It’s not a huge leap of the imagination to suggest that this tortured figure echoes the mental state of its creator. Passionate and impulsive, a heavy drinker and gambler, gay at a time when it was illegal to be so and involved in a series of doomed relationships with emotionally unstable younger men, Bacon’s life was certainly not an easy one. Aside from his own, Bacon also witnessed the impact of others’ demons, including lover George Dyer’s six-year demise and ultimate suicide. One can expect an unhappy artist to make unhappy art, and Head VI is no children’s party. 

The rough, sketch-like quality of the painting adds to the impression of a sudden, emotional release. A thinly drawn white cube cages the figure, in a weak attempt to contain the sheer strength of feeling. This is not the kind of face that is meant to be shown to the outer world, and perhaps Bacon acknowledges this as he blurs the figure into the background of the canvas. 

It’s hard to look at Head VI for long without feeling some of its darkness creep over you; the fact that Bacon lived into his 80s working on such spectres every day is testament to his strength if character. There is no happy ending with Bacon, all of his art is bold and brutal, he turned bodies into carcasses and faces into deformities. But the appeal of his work is that it was brave; as if he had lifted the veil on humanity’s fear of its own mortality and, instead of running, he stared it in the face.

And then he decided to paint it. 

Pottery | Jane Austen in E17

Grayson Perry | Manchester Art Gallery 

I love Grayson Perry. I confess it’s been a slow-burn kind of love; as a final year Art Historian tired of the Renaissance my head was turned by Grayson’s peers; Young British Artist bad boys Jake and Dinos Chapman. They may have been shortlisted for a Turner prize but Perry had beaten them to it, which meant he was just too mainstream for my tastes at the time. The irony is not lost on me.

However my natural inclination towards a well-crafted, interesting and visually appealing work of art soon reared its head. And with his engaging combination of wit, insight, character, historical references and sheer force of personality, my love of Perry was inevitable.

Whatever material it is made of, Perry’s work stands out in any room that it is displayed in, and its creator is recognisable on sight. That’s why it was impossible to miss the large ceramic vase ‘Jane Austen in E17’ as I made a dash through Manchester Art Gallery. With its intricate engravings, overprinting, jewel-like colours and sheer size, it is an incredible object.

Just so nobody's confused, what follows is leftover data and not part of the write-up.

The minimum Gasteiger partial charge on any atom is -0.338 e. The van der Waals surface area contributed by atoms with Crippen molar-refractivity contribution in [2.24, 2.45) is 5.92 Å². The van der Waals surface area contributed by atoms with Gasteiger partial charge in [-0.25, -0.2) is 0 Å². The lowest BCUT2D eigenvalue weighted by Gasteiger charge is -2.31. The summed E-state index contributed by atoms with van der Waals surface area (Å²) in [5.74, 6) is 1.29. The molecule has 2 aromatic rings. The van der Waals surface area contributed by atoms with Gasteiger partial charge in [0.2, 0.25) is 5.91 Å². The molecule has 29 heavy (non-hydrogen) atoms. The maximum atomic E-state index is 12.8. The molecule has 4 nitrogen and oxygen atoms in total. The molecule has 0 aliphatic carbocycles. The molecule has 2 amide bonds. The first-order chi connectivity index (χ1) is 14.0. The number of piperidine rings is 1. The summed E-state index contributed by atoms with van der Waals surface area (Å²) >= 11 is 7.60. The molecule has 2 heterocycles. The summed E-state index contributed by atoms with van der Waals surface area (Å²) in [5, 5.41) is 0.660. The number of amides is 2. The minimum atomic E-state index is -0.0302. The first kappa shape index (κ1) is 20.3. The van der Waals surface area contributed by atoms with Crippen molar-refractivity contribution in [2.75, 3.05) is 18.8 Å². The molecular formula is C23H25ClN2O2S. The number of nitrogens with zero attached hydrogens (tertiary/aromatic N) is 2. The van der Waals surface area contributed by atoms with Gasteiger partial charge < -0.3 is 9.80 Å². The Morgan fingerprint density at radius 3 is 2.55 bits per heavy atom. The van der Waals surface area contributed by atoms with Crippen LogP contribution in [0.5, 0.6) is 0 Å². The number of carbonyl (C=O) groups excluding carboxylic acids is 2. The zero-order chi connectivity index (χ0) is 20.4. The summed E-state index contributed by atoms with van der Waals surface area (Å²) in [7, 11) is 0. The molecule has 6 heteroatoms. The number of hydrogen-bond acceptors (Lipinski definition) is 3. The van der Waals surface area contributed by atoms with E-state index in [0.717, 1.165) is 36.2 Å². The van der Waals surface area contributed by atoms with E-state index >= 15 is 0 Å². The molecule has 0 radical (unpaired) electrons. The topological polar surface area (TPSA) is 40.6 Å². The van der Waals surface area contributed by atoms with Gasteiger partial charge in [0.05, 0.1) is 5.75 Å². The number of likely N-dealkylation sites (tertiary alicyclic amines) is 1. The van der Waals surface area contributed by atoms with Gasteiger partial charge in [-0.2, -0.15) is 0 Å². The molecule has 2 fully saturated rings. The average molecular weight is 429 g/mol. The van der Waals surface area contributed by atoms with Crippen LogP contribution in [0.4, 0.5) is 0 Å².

The ornate drawings on the surface of the vase, of bonneted ladies from Jane Austen novels, are like book illustrations, and are simple but disarmingly engaging. The joy of a three-dimensional object means that the images can be viewed in a continuous loop as you circle the vase, admiring the quality of Perry’s work from every angle.

In the gallery notes next to the vase, Perry explains that it is about linking past and present, showing quintessential examples of the prim Georgian middle classes alongside images from gossip magazines and photos from the trendy East London. However, he admits that actually this sort of analysis of the piece is “post-rationalisation of my own work. Embarrassing as it is for an artist to admit nowadays, I was really striving for beauty”.

This desire to create what is quite simply a beautiful object without shrouding it in obscure intellectual justifications is one of the best things about Perry. Even in his earlier works which dealt with issues such as abuse, child sexuality and pornography, with a penchant for inserting penis symbols onto any available space, the draft of Perry’s work was undeniable. Embracing a variety of mediums, whether painted miniatures, pottery, tapestry, screen-printing, his own transvestitism, everything at it’s very core is aesthetically pleasing.

I’m a great advocate of the view that being high-brow, pretentious, over-educated or well-read has nothing to do with the appreciation of art. A gut instinct is as powerful as any footnoted thesis. I’m aware that this line of argument is making my three years holed up in a library seem even more pointless than many would believe it to be already. I did learn so much, and one was the belief that art should be for all.